Twizel Castle

~ History ~


1415 ~ The castle of 'Twysill' is held by Sir John Heron.


1496 ~ Sir John's castle is destroyed by a Scottish army commanded by King James IV of Scotland and is abandoned.


1511 ~ Twizel Bridge is built across the River Till, providing the only dry crossing of the river between the Tweed and Etal.


1513 ~ During the Scottish Campaign between King JAmes IV of Scotland and Queen Catherine of Aragon for King Henry VIII of England, both armies make use of this important crossing point. On the morning of the Battle of Flodden the English army crosses the bridge of their way to defeat the Scots in the largest battle evert fought between the two kingdoms. King James IV is also killed in the battle, becoming the last monarch from the island of Britain to suffer such a death.


1513 ~ King James IV returns on his way to besiege Norham Castle, holding a council at 'Twesil'.


1520 ~ The estate is sold by the Heron's to the Selby family.


1561 ~ A survey notes 'there has been one tower, or pele, which is of ancient time decayed and cast down, and there remains one part or quarter thereof, and a barmkin about it'.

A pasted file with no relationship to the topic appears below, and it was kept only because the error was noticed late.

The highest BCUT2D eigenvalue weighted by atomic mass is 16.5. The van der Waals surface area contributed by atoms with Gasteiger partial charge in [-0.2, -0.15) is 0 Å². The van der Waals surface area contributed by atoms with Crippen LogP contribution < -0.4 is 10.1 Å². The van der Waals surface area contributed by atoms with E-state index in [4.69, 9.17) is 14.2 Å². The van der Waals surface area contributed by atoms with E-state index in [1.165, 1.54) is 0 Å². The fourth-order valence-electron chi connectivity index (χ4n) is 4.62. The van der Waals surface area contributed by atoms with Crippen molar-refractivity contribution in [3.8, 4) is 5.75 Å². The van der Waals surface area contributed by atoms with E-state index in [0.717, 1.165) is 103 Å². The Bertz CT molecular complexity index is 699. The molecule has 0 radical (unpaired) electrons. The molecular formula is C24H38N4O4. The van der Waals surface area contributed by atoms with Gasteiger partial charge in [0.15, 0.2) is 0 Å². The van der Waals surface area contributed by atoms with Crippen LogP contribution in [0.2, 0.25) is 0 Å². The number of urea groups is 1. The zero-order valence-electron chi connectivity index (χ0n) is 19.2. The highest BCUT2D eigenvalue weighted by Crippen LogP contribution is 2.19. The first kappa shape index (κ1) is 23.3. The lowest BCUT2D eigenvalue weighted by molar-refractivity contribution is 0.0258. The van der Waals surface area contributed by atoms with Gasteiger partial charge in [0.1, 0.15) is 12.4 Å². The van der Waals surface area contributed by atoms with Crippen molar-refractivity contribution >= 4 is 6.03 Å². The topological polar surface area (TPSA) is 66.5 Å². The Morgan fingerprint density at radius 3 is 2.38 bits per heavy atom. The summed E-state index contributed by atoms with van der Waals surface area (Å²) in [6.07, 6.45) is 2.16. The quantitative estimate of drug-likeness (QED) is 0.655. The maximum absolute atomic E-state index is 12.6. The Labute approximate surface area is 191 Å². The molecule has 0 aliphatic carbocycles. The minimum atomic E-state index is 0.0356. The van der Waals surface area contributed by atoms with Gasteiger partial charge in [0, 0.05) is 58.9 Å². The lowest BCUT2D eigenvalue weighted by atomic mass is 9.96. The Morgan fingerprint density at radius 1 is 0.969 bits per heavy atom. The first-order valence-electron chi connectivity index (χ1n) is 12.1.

1685 ~ Sir Francis Blake purchases the estate from Selby'swidow for £1,944.


1738 ~ The Blake family move to reanby Tillmouth Hall.


1770 ~ Sir Francis Blake builds a folly castle on the site of what remains of the ruined castle.


1822 ~ Building of the 'castle' and its gardens are nearly complete when part of the castle is demolished for its stone for the completion of a new mansion at Tillmouth Park.






Location

10 miles south-west of Berwick Upon Tweed

Road

A698

SatNav

TD12 4UU

Twizel Castle overlooking the beautifil River Till and Twizel Bridge is a really interesting ruin. It was once an medieval castle, but all that remains now is the shell of a fascinating folly built in the 18th century.


The 'castle' is accessible and is well worth exploring. The bridge below is much older and provided the crucial crossing point for King Henry VIII's army on their way to defeat the Scots at the Battle of Flodden and the death of King James IV of Scotland.

Twizel Castle, Northumberland